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A study of the effectiveness of computer laboratory classes as learning environments.

This study focuses on the computer laboratory class as a learning environment in university courses. It involved the development and validation of two instruments, the Computer Laboratory Environment Inventory (CLEI) and the Attitude towards Computing and Computing Courses Questionnaire (ACCC). The CLEI has five scales for measuring students' perceptions of aspects of their laboratory environment. These are Student Cohesiveness, Open-Endedness, Integration, Technology Adequacy and Laboratory Availability. The ACCC has four scales, Anxiety, Enjoyment, Usefulness of Computers and Usefulness of the Course. The instruments were administered at three universities, one in Australia, one in England and one in the United States. The classes surveyed included those in which the development of software was the focus of study, such as Information Systems and Computer Science, and others in which the computer was used as a tool. With the exception of Laboratory Availability, all the environment variables were found to correlate significantly with all attitudinal variables. The only environment variable with significant association with achievement was Student Cohesiveness. However, the results showed that there were significant associations between the attitudinal variables, Anxiety, Enjoyment and Usefulness of the Course and achievement. Regression analysis supported the findings that the environment variables made a significant contribution to the attitudinal variables, and these in turn made a significant contribution to achievement. Further analysis using structural equation modelling suggests that computer laboratory environment affects achievement indirectly by directly affecting students' attitudes towards computers but even more so their attitude towards the course.The significance of this study is, that it is one of the first that has investigated the effectiveness of ++ / computer laboratory classes in a university setting in which the computer is central to the discipline being studied. The results demonstrate the importance of the laboratory environment in those courses in which the computer plays a major role. The CLEI will prove useful in the design and implementation of the laboratory component of a course and in the formative evaluation of such a course.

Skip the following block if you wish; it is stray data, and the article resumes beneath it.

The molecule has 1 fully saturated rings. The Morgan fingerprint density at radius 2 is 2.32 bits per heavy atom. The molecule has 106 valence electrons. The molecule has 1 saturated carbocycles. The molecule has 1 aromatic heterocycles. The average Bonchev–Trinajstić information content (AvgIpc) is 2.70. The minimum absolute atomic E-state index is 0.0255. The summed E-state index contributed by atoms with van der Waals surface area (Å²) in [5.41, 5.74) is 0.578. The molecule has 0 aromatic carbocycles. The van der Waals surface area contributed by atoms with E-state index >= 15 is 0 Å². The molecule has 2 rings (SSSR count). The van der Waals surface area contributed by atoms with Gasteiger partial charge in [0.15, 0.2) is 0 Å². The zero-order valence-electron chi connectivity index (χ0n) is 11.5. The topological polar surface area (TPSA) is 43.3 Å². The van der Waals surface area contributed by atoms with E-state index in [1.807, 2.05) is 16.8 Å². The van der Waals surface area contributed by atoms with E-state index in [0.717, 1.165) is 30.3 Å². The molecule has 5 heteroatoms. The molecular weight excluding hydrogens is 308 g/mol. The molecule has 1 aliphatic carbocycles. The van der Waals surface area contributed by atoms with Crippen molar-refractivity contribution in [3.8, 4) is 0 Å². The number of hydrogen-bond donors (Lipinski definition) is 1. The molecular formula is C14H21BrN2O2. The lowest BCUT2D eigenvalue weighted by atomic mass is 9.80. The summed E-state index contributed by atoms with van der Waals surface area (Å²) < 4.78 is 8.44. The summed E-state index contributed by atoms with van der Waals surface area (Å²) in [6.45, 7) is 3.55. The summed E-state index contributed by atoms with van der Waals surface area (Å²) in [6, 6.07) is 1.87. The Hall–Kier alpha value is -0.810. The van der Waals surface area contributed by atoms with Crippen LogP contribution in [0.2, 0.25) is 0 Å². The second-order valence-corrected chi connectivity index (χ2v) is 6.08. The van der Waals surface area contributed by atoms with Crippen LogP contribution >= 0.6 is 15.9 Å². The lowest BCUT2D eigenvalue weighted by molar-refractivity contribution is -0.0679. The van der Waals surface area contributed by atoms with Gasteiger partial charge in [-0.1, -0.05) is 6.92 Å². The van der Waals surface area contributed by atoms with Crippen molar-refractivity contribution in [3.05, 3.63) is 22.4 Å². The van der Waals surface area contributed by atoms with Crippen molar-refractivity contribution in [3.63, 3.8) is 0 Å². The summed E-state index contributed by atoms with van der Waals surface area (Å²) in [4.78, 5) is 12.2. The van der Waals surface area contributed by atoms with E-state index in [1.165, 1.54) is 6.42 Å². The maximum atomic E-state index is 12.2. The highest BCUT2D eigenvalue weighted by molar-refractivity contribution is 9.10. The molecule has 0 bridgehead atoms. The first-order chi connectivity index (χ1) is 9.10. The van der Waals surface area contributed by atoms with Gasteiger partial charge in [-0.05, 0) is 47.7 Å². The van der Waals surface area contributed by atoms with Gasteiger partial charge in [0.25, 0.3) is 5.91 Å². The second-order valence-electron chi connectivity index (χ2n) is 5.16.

Date January 1998
CreatorsNewby, Michael
PublisherCurtin University of Technology, Science and Mathematics Education Centre.
Source SetsAustraliasian Digital Theses Program
Detected LanguageEnglish

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